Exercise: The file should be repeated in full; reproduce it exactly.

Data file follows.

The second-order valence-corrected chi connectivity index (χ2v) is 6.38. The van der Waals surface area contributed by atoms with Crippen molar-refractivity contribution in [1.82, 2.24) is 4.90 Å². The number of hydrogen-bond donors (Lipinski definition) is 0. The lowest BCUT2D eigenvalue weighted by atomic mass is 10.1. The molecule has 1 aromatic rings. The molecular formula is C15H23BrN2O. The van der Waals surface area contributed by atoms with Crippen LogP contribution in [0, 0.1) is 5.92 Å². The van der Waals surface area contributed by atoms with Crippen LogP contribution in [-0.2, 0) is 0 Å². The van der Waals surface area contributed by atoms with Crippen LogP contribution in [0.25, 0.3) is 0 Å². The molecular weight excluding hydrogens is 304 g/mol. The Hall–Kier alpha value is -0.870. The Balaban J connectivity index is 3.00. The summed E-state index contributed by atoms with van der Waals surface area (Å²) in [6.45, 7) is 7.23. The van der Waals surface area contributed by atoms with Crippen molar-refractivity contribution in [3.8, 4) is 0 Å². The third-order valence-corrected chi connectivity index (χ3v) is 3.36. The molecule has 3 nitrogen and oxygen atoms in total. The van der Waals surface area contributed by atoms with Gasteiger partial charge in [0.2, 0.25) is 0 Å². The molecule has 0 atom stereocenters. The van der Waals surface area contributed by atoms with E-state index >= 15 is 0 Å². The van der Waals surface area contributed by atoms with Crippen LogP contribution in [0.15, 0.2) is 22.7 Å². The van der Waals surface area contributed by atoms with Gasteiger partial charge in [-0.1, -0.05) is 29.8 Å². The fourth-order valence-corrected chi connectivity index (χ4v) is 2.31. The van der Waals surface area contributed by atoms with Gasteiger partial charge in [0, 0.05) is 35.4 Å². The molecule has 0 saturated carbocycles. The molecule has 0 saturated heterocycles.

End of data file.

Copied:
The second-order valence-corrected chi connectivity index (χ2v) is 6.38. The van der Waals surface area contributed by atoms with Crippen molar-refractivity contribution in [1.82, 2.24) is 4.90 Å². The number of hydrogen-bond donors (Lipinski definition) is 0. The lowest BCUT2D eigenvalue weighted by atomic mass is 10.1. The molecule has 1 aromatic rings. The molecular formula is C15H23BrN2O. The van der Waals surface area contributed by atoms with Crippen LogP contribution in [0, 0.1) is 5.92 Å². The van der Waals surface area contributed by atoms with Crippen LogP contribution in [-0.2, 0) is 0 Å². The van der Waals surface area contributed by atoms with Crippen LogP contribution in [0.25, 0.3) is 0 Å². The molecular weight excluding hydrogens is 304 g/mol. The Hall–Kier alpha value is -0.870. The Balaban J connectivity index is 3.00. The summed E-state index contributed by atoms with van der Waals surface area (Å²) in [6.45, 7) is 7.23. The van der Waals surface area contributed by atoms with Crippen molar-refractivity contribution in [3.8, 4) is 0 Å². The third-order valence-corrected chi connectivity index (χ3v) is 3.36. The molecule has 3 nitrogen and oxygen atoms in total. The van der Waals surface area contributed by atoms with Gasteiger partial charge in [0.2, 0.25) is 0 Å². The molecule has 0 atom stereocenters. The van der Waals surface area contributed by atoms with E-state index >= 15 is 0 Å². The van der Waals surface area contributed by atoms with Crippen LogP contribution in [0.15, 0.2) is 22.7 Å². The van der Waals surface area contributed by atoms with Gasteiger partial charge in [-0.1, -0.05) is 29.8 Å². The fourth-order valence-corrected chi connectivity index (χ4v) is 2.31. The van der Waals surface area contributed by atoms with Gasteiger partial charge in [0, 0.05) is 35.4 Å². The molecule has 0 saturated carbocycles. The molecule has 0 saturated heterocycles.